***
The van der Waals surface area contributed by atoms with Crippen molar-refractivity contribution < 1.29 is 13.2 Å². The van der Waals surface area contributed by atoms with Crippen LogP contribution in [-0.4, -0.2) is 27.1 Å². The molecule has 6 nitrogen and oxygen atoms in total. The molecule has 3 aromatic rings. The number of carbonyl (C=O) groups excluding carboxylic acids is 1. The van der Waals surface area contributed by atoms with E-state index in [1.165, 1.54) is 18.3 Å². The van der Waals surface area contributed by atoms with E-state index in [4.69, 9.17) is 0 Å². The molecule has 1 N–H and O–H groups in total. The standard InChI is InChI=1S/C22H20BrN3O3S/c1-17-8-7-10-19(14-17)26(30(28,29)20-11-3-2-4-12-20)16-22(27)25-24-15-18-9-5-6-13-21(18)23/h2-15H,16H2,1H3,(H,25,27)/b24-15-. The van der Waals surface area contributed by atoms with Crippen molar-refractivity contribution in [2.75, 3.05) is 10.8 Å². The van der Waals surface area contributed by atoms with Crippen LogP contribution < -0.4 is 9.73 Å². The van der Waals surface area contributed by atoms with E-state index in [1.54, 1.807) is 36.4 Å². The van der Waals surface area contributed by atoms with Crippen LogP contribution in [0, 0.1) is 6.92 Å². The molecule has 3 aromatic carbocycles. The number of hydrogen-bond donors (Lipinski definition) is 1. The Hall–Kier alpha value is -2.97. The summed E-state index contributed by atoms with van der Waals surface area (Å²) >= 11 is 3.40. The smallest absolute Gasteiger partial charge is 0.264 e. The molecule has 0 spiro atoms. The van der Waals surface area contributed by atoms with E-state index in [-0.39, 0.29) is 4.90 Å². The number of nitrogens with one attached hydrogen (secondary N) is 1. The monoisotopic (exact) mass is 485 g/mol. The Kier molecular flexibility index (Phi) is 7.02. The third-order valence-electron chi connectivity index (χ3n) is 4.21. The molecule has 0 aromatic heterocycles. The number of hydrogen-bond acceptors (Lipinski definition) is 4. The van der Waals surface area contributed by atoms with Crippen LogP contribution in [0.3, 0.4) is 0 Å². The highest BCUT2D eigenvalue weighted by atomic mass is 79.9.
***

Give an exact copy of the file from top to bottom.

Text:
The van der Waals surface area contributed by atoms with Crippen molar-refractivity contribution < 1.29 is 13.2 Å². The van der Waals surface area contributed by atoms with Crippen LogP contribution in [-0.4, -0.2) is 27.1 Å². The molecule has 6 nitrogen and oxygen atoms in total. The molecule has 3 aromatic rings. The number of carbonyl (C=O) groups excluding carboxylic acids is 1. The van der Waals surface area contributed by atoms with E-state index in [1.165, 1.54) is 18.3 Å². The van der Waals surface area contributed by atoms with E-state index in [4.69, 9.17) is 0 Å². The molecule has 1 N–H and O–H groups in total. The standard InChI is InChI=1S/C22H20BrN3O3S/c1-17-8-7-10-19(14-17)26(30(28,29)20-11-3-2-4-12-20)16-22(27)25-24-15-18-9-5-6-13-21(18)23/h2-15H,16H2,1H3,(H,25,27)/b24-15-. The van der Waals surface area contributed by atoms with Crippen molar-refractivity contribution in [2.75, 3.05) is 10.8 Å². The van der Waals surface area contributed by atoms with Crippen LogP contribution < -0.4 is 9.73 Å². The van der Waals surface area contributed by atoms with E-state index in [1.54, 1.807) is 36.4 Å². The van der Waals surface area contributed by atoms with Crippen LogP contribution in [0, 0.1) is 6.92 Å². The molecule has 3 aromatic carbocycles. The number of hydrogen-bond donors (Lipinski definition) is 1. The Hall–Kier alpha value is -2.97. The summed E-state index contributed by atoms with van der Waals surface area (Å²) >= 11 is 3.40. The smallest absolute Gasteiger partial charge is 0.264 e. The molecule has 0 spiro atoms. The van der Waals surface area contributed by atoms with E-state index in [-0.39, 0.29) is 4.90 Å². The number of nitrogens with one attached hydrogen (secondary N) is 1. The monoisotopic (exact) mass is 485 g/mol. The Kier molecular flexibility index (Phi) is 7.02. The third-order valence-electron chi connectivity index (χ3n) is 4.21. The molecule has 0 aromatic heterocycles. The number of hydrogen-bond acceptors (Lipinski definition) is 4. The van der Waals surface area contributed by atoms with Crippen LogP contribution in [0.3, 0.4) is 0 Å². The highest BCUT2D eigenvalue weighted by atomic mass is 79.9.